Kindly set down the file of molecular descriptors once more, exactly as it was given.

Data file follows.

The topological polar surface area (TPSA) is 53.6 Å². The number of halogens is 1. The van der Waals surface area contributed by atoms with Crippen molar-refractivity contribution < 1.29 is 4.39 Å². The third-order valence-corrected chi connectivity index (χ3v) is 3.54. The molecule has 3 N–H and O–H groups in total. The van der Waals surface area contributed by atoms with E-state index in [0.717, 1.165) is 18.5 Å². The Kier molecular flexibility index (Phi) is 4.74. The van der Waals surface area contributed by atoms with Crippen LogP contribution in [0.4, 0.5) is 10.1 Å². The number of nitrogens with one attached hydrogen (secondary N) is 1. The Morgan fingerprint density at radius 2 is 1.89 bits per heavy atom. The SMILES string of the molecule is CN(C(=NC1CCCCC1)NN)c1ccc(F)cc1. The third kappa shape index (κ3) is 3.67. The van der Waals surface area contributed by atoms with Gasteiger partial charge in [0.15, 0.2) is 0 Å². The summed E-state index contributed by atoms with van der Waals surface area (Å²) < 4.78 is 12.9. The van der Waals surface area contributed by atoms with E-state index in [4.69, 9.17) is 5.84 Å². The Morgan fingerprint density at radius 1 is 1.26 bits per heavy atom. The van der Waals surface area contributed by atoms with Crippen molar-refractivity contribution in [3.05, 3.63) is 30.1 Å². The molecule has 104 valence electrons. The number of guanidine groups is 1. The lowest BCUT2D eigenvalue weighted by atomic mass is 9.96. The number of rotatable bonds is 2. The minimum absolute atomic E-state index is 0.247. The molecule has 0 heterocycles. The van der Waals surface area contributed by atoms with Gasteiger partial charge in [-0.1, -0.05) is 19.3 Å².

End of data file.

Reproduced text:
The topological polar surface area (TPSA) is 53.6 Å². The number of halogens is 1. The van der Waals surface area contributed by atoms with Crippen molar-refractivity contribution < 1.29 is 4.39 Å². The third-order valence-corrected chi connectivity index (χ3v) is 3.54. The molecule has 3 N–H and O–H groups in total. The van der Waals surface area contributed by atoms with E-state index in [0.717, 1.165) is 18.5 Å². The Kier molecular flexibility index (Phi) is 4.74. The van der Waals surface area contributed by atoms with Crippen LogP contribution in [0.4, 0.5) is 10.1 Å². The number of nitrogens with one attached hydrogen (secondary N) is 1. The Morgan fingerprint density at radius 2 is 1.89 bits per heavy atom. The SMILES string of the molecule is CN(C(=NC1CCCCC1)NN)c1ccc(F)cc1. The third kappa shape index (κ3) is 3.67. The van der Waals surface area contributed by atoms with Gasteiger partial charge in [0.15, 0.2) is 0 Å². The summed E-state index contributed by atoms with van der Waals surface area (Å²) < 4.78 is 12.9. The van der Waals surface area contributed by atoms with E-state index in [4.69, 9.17) is 5.84 Å². The Morgan fingerprint density at radius 1 is 1.26 bits per heavy atom. The van der Waals surface area contributed by atoms with Crippen molar-refractivity contribution in [3.05, 3.63) is 30.1 Å². The molecule has 104 valence electrons. The number of guanidine groups is 1. The lowest BCUT2D eigenvalue weighted by atomic mass is 9.96. The number of rotatable bonds is 2. The minimum absolute atomic E-state index is 0.247. The molecule has 0 heterocycles. The van der Waals surface area contributed by atoms with Gasteiger partial charge in [-0.1, -0.05) is 19.3 Å².